I came into the ISC event pretty ignorant. Here’s some of the things I’ve learned.
Supercomputers run Linux. All of them. This isn’t even a topic of discussion. Yes, I’m sure there are some that don’t, but everyone here just assumes that you are running Linux. And probably two or three Apache products.
Supercomputing isn’t about software. This is a hardware conference.
Supercomputing is primarily about how fast you can get rid of heat. And these people are serious about cooling. I’ve seen some amazingly cool cooling rigs. Perhaps the coolest of them was this one: https://youtu.be/hs9WG0ZA79Q That unit is called the AIC24, and is manufactured by Asperitas, and is a full submersion rack. You lower your blades into oil, which is in turn cooled by a water cooling pump. This is much quieter than fans, and much more efficient. The oil was cool enough to touch. Enormous supercomputing centers are locating on the edge of lakes specifically so that they can pump cool water from the lake into cooling units like this.
I also saw this cool demo: https://youtu.be/aaEQN8DH0kM You can actually see the oil boiling on the processor. The vapor is then condensed on a cooling unit in the back and trickles back down into the tank.
I have also been blown away by the Student Cluster Competition. These kids have access to hardware that would have blown my mind when I was in school. There’s 11 teams competing on a variety of metrics, and they have these astonishing supercomputers at their disposal. I was also amazed to discover that LINPACK is still one of the standard benchmarks. I used that when I was in college!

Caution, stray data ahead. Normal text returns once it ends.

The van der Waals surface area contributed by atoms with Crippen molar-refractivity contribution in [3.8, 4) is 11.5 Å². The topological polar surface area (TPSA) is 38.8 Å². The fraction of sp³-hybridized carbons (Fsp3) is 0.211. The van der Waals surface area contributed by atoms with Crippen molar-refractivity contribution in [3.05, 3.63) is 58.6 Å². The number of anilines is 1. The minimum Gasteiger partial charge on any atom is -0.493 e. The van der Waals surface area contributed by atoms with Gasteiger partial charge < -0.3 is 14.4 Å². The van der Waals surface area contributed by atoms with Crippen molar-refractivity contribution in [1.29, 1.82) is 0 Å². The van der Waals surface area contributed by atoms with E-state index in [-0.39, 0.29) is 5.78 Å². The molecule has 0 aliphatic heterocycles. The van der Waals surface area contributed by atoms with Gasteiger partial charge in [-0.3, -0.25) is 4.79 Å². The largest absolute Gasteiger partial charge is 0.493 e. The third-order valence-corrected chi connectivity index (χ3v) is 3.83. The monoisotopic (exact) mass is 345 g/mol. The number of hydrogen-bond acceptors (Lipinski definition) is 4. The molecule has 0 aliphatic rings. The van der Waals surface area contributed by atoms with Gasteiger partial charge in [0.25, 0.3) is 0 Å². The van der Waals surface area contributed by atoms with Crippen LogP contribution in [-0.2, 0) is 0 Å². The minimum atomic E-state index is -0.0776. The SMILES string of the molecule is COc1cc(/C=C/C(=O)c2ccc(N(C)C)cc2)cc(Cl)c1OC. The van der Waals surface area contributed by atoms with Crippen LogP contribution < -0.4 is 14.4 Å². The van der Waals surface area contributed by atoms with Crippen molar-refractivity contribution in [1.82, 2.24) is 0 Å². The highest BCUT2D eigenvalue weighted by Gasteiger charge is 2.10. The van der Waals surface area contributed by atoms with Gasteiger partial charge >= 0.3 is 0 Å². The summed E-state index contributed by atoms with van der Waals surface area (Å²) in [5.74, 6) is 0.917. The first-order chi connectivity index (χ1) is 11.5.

The student hardware is all sponsored by the vendors that are here at this event – presumably so that they can benefit from the publicity when they win the contest. Check out some of these rigs:
— Rich Bowen (@rbowen) June 20, 2017
I was pleasantly pleased to discover that of the 11 teams competing, 8 are running CentOS. One other was running Fedora – they wanted to run CentOS, but needed a newer kernel for something (I wasn’t very clear on what that was. I’ll try to go find out more information today.) The other two were running Ubuntu. CentOS also appears to be the preferred platform for the various research institutes I’ve talked to. However, these are the groups that chose to come over to the Red Hat booth and talk to me, so I do acknowledge that this is a rather self-selected sample. The sign on the SuSE booth claims that SuSE is the Linux “most used by the top 100 supercomputers.” More research is warranted here. But it appears clear, at least from this small sample, and from conversations with the students, that CentOS is just What You Run when you’re doing supercomputing.
And finally, I’ve learned (not that it’s a big surprise) that one year of high school German, 30 years ago, is not a great deal of help. And that people are amazingly patient and kind with my ignorance – something that I’ve discovered almost everywhere in the world